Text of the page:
This is a good comment. Toyota has stated that their biggest hurdle now is getting enough engineers to maintain all the operations throughout the world.

    What are the hidden costs? How will they handle disposing of the used batteries and chemicals used to produce these hybrid components? We will see this come to light in about 5 to 10 more years. What impact will this have on the environment? And most importantly who will pay for it?

    Now here you need to do a little homework. try googling Cobasys or NiMH batteries. One of their main benefits is that they are NON-toxic. They are nothing like lead acid or NiCad which are both highlay toxic. In addition you might have missed that Toyota will pay anyone $200 to return a battery pack to them if a vehicle is scrapped.

    So to do your homework for you...
    There should be no more effect on the environment than say a washing machine;
    Toyota will pay you to assist in recycling properly.
  • kdhspyderkdhspyder Posts: 7,160
    I tend to agree that hybrids now are just profitable or maybe just barely profitable.

    The key word from Watanabe's statement is '..significant..'

    I've tried guessing this question before and frankly I just don't know.

    A Camry/Highlander even the Prius is just a vehicle ( excluding the hybrid components ) and Toyota is known to make a bundle on each of these ( Prius? ). But how much effect does the hybrid system have on the total cost.
    -there's more programming;
    -there are fewer parts in the PSD vs a traditional tranny;
    -there are more parts overall
    -hybrid development costs?

    Blue sky guessing from what I've read about other vehicles from other manufacturers and their developmental costs I'd guess $2-$3 Billion. With a Million vehicles on the road now, or soon to be, that's about $2-$3,000 per vehicle. It's purely speculation but I've never seen any specific numbers.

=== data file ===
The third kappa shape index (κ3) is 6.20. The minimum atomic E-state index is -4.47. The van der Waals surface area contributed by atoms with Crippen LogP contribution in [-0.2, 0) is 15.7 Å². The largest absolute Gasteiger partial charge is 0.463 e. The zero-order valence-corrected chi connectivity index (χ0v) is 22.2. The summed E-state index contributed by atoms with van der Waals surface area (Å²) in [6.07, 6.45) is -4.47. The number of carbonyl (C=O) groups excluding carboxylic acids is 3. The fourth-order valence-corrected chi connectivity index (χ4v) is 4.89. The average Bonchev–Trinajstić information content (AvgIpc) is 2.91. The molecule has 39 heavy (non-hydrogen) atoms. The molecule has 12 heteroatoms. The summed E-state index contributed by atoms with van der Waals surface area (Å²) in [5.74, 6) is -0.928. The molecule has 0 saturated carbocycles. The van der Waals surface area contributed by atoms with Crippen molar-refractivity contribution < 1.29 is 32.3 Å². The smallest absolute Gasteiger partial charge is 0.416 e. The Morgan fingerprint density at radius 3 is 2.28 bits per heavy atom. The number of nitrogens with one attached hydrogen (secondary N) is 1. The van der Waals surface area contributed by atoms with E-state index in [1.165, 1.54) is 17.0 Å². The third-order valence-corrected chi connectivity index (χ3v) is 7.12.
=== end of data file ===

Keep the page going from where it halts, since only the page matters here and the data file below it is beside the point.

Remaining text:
• kdhspyderkdhspyder Posts: 7,160
    Toyota is looking to expand its hybrid lines.. including adding a diesel hybrid Prius

    Toyota hybrids IL
  • terry92270terry92270 Posts: 1,247
    You are most certainly in the ballpark.

    From the prices we are now seeing, Prius and Camry Hybrids are now about even with their (at least size-wise) ICE counterparts, the high-end models.
  • terry92270terry92270 Posts: 1,247

    Seems they must be reading that other forum where you and the electric cart guy post all the time! :P

    I wonder if Toyota, buying a stake in Izuzu, has decided GM is too broken to try and fix.....
  • goodcrdgoodcrd Posts: 253
    "Now here you need to do a little homework. try googling Cobasys or NiMH batteries. One of their main benefits is that they are NON-toxic." Twisted words again. These NiMH batteries are mildly toxic not NON-toxic.

    Yes they are better then Lead acid or NiCad batteries, but far from non-toxic. And a washing machine is completely recycle able and will last a lot longer then a car. Plus most families only own one washer.